Wednesday, November 15, 2006

embracing grace 10: a five-foot gospel

In Scot McKnight's book, Embracing Grace: A Gospel for All of Us, we run into a five-foot gospel by the name of Araminta, who later changed her name to Harriet Tubman. She was what Paul was talking about in the work of Christ breaking down the immoveable, impenetrable walls, put in place by sin. Walls that make it acceptable to downgrade another race to slave status. Walls that not only divide, but enforce and fortify that division.

I found this chapter very inspiring, and very much needed in much of what I see of our evangelical world today. This may seem unfair. But we as a group often seem rather oblivious to the systemic evil all around us and in the world. But this gospel and God's grace in and through it, will not allow us to live there.

What if Harriet Tubman- the "Moses" of "the Underground Railroad had had a gospel like so many of us have? I know this is hard. But I'm making a point. I'm speaking here of an individualistic gospel. That's all about me, my needs. My sin and forgiveness and reconciliation. What if Harriet Tubman believed and knew only that "gospel"?

But the experience of the slaves with Harriet, would not allow them to embrace a gospel that divides people so that some can be beaten and have their children sold as property to others. Harriet learned through her people that such is not the gospel, and she learned to say, "No!", and do something about this systemic evil through her mother's example.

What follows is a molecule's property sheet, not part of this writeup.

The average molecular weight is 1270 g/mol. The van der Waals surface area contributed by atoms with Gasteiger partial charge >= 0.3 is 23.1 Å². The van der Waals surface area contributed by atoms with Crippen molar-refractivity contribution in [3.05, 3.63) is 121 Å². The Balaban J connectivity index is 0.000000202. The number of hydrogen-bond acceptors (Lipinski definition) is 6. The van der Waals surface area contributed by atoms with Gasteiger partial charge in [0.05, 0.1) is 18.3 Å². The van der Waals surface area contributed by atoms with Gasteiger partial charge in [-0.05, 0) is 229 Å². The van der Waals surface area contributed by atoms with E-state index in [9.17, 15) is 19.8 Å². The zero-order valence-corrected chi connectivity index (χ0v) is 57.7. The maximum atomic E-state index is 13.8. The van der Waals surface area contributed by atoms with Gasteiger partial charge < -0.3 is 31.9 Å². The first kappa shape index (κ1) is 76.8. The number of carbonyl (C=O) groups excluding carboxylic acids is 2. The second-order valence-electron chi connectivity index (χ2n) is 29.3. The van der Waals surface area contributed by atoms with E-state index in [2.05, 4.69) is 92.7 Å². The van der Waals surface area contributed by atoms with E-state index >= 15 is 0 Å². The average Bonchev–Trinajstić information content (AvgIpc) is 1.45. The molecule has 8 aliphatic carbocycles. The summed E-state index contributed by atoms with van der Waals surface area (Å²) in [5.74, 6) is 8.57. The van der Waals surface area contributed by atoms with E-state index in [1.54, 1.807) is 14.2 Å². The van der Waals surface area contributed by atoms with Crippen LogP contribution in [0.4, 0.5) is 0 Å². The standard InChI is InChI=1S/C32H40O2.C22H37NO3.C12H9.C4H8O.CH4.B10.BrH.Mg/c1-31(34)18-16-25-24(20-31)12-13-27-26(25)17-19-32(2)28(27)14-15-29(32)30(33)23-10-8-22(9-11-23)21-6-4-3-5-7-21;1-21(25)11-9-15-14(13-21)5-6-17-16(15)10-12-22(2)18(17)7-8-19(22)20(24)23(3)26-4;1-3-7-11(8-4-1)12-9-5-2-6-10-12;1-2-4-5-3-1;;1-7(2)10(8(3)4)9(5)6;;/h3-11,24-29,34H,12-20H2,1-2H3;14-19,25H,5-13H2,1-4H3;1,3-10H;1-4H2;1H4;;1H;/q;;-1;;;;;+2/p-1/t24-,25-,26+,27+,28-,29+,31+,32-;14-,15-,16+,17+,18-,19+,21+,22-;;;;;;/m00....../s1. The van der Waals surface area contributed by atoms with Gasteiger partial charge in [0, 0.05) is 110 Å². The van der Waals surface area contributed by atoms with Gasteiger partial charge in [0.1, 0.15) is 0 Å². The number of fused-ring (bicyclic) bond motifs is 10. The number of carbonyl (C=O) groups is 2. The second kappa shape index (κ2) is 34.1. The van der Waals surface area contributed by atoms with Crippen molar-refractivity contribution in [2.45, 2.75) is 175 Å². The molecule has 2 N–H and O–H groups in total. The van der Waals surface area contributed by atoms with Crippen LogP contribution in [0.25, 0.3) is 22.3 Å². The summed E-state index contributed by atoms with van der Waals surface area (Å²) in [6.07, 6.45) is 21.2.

Does our gospel have anything to do with the genocide in Darfur? The grieving Palestinian or Israeli mother? The bereft of Iraq? The poor among us? Or is it just about getting people's "souls" saved? The things in this world mattering not at all!

Well, if the latter is the case, then you don't have the gospel that Jesus brought. The gospel of the Bible. It is a gospel that has good news of a kingdom from God in Jesus, that begins now. And it's a gospel that cannot be silent and inactive when there is systemic evil and injustice in the world and in our neighborhood.

Read Jesus in the gospels. Read Acts and Paul, for example in Colossians. And the entire New Testament. And the rest of the Bible. This gospel is evident, and really "in your face" throughout. And be satisfied with nothing less.

Why is this gospel often missed by us, especially we evangelicals? How does this fit with "the Jesus Creed"?

12 comments:

jps said...

Amen! Preach it! You are right on.

James

L.L. Barkat said...

I think some of us stay isolated because we are overwhelmed with what we cannot do, or are not gifted to do. So, not having the heart or skill of a Tubman, we plant all else in the ground.

I consider that Dorcas, for instance, helped the women around her by making clothes. They wept when she died. Her absence left a true hole in that little community.